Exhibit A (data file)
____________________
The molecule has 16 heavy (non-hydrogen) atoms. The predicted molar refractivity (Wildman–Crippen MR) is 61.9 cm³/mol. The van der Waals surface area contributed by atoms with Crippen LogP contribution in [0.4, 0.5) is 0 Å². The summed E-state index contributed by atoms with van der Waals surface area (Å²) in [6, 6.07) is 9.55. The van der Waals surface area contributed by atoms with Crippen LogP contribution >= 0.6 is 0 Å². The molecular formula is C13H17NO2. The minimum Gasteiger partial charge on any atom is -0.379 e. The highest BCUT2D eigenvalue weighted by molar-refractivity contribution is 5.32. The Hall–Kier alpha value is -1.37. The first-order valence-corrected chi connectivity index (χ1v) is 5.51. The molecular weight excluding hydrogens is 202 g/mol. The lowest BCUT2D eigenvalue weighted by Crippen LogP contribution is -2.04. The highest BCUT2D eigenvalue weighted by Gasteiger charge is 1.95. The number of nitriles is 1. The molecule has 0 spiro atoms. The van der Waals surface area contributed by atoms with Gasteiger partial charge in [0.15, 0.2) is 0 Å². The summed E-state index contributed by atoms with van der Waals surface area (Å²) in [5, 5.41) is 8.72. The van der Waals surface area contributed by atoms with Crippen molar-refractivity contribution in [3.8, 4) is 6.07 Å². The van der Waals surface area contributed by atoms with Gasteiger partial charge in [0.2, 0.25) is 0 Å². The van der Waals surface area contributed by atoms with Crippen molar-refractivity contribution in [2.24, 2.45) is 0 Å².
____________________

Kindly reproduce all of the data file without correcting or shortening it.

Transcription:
The molecule has 16 heavy (non-hydrogen) atoms. The predicted molar refractivity (Wildman–Crippen MR) is 61.9 cm³/mol. The van der Waals surface area contributed by atoms with Crippen LogP contribution in [0.4, 0.5) is 0 Å². The summed E-state index contributed by atoms with van der Waals surface area (Å²) in [6, 6.07) is 9.55. The van der Waals surface area contributed by atoms with Crippen LogP contribution >= 0.6 is 0 Å². The molecular formula is C13H17NO2. The minimum Gasteiger partial charge on any atom is -0.379 e. The highest BCUT2D eigenvalue weighted by molar-refractivity contribution is 5.32. The Hall–Kier alpha value is -1.37. The first-order valence-corrected chi connectivity index (χ1v) is 5.51. The molecular weight excluding hydrogens is 202 g/mol. The lowest BCUT2D eigenvalue weighted by Crippen LogP contribution is -2.04. The highest BCUT2D eigenvalue weighted by Gasteiger charge is 1.95. The number of nitriles is 1. The molecule has 0 spiro atoms. The van der Waals surface area contributed by atoms with Gasteiger partial charge in [0.15, 0.2) is 0 Å². The summed E-state index contributed by atoms with van der Waals surface area (Å²) in [5, 5.41) is 8.72. The van der Waals surface area contributed by atoms with Crippen molar-refractivity contribution in [3.8, 4) is 6.07 Å². The van der Waals surface area contributed by atoms with Gasteiger partial charge in [0.2, 0.25) is 0 Å². The van der Waals surface area contributed by atoms with Crippen molar-refractivity contribution in [2.24, 2.45) is 0 Å².